Ford Begins Shipping Electric Vans

Ford Motor Co. says it began shipping electric-powered versions of its Ford Transit Connect vans to certain customers in North America. The company is also delivering the vans to the United Kingdom for a demonstration project.

The car maker earlier this year said it was working with partner Azure Dynamics to convert the vans, which are normally powered by gasoline or diesel engines, to electric power. Under the partnership Ford provided rolling vehicle bodies, called gliders, and Azure Dynamics installed its Force Drive battery-electric powertrain with another partner, AM General, at its plant in Livonia, Mich. THE drive system includes a lithium-ion battery from Johnson Controls-Saft. Ford says the vans are reaching customers 13 months after it first announced the project.

All of the vehicles assembled in early batches have been spoken for by seven companies that will begin taking delivery this year. They include the New York Power Authority, AT&T, Southern California Edison, Xcel Energy, Johnson Controls Inc., Canada Post and Toronto Atmospheric Fund EV300. The companies say they will name additional customers by year’s end.

While the Ford project is for commercial customers, and the company says it doesn’t plan to sell the vans to consumers, the broad rollout of electric vans reflects a broader commitment to electric power across the auto industry. Several car makers including Ford, General Motors Co., Nissan and Mitsubishi are planning to start selling electric passenger cars to consumers starting this year or next.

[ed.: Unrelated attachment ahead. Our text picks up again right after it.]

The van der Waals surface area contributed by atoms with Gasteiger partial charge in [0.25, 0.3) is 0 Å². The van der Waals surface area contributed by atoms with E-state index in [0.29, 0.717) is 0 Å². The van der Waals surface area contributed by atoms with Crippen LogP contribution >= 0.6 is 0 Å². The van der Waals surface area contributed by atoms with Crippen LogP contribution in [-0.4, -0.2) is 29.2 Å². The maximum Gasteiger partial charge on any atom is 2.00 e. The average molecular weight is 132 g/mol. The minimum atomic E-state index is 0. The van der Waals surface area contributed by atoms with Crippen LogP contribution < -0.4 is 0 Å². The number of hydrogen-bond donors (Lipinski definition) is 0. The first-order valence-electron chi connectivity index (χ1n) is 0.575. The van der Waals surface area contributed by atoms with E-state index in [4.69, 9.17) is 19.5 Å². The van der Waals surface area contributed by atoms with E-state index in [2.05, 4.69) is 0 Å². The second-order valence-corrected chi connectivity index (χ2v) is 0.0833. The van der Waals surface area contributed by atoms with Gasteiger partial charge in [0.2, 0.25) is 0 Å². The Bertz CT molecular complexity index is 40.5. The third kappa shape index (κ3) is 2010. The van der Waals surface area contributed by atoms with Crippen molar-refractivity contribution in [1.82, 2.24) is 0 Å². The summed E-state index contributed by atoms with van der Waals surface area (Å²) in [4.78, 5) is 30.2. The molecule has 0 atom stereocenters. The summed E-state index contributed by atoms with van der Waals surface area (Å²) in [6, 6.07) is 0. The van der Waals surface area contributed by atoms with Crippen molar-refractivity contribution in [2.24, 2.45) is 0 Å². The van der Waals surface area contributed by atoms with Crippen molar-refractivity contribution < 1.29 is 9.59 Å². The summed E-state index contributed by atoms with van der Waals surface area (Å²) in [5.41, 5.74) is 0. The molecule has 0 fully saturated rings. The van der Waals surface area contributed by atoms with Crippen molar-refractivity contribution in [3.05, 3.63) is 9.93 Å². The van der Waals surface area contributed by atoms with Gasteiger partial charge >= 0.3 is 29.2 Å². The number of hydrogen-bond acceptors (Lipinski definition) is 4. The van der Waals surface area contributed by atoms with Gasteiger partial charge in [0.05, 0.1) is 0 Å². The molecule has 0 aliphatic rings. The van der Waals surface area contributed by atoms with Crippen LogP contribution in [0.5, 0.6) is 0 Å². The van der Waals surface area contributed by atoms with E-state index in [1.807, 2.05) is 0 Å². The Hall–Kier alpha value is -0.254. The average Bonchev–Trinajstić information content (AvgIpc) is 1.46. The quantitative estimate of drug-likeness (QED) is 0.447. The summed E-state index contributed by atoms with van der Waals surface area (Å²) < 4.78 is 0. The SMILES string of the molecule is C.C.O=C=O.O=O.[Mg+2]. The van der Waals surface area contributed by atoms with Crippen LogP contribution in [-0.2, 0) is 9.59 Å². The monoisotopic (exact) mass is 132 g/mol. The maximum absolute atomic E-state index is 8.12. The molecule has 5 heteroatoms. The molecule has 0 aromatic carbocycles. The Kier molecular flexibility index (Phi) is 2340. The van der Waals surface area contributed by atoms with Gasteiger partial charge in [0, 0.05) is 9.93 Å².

Unlike past forays into electric vehicles, the current move by car makers is part of a strategy to meet stricter federal standards for fuel economy and emissions. Many people in the car business say car companies will have an especially hard time doing so without a significant number of electric vehicles in their retail fleets.

Advertisements
This entry was posted in Uncategorized and tagged , , , , , , , , , . Bookmark the permalink.

Leave a Reply

Fill in your details below or click an icon to log in:

WordPress.com Logo

You are commenting using your WordPress.com account. Log Out / Change )

Twitter picture

You are commenting using your Twitter account. Log Out / Change )

Facebook photo

You are commenting using your Facebook account. Log Out / Change )

Google+ photo

You are commenting using your Google+ account. Log Out / Change )

Connecting to %s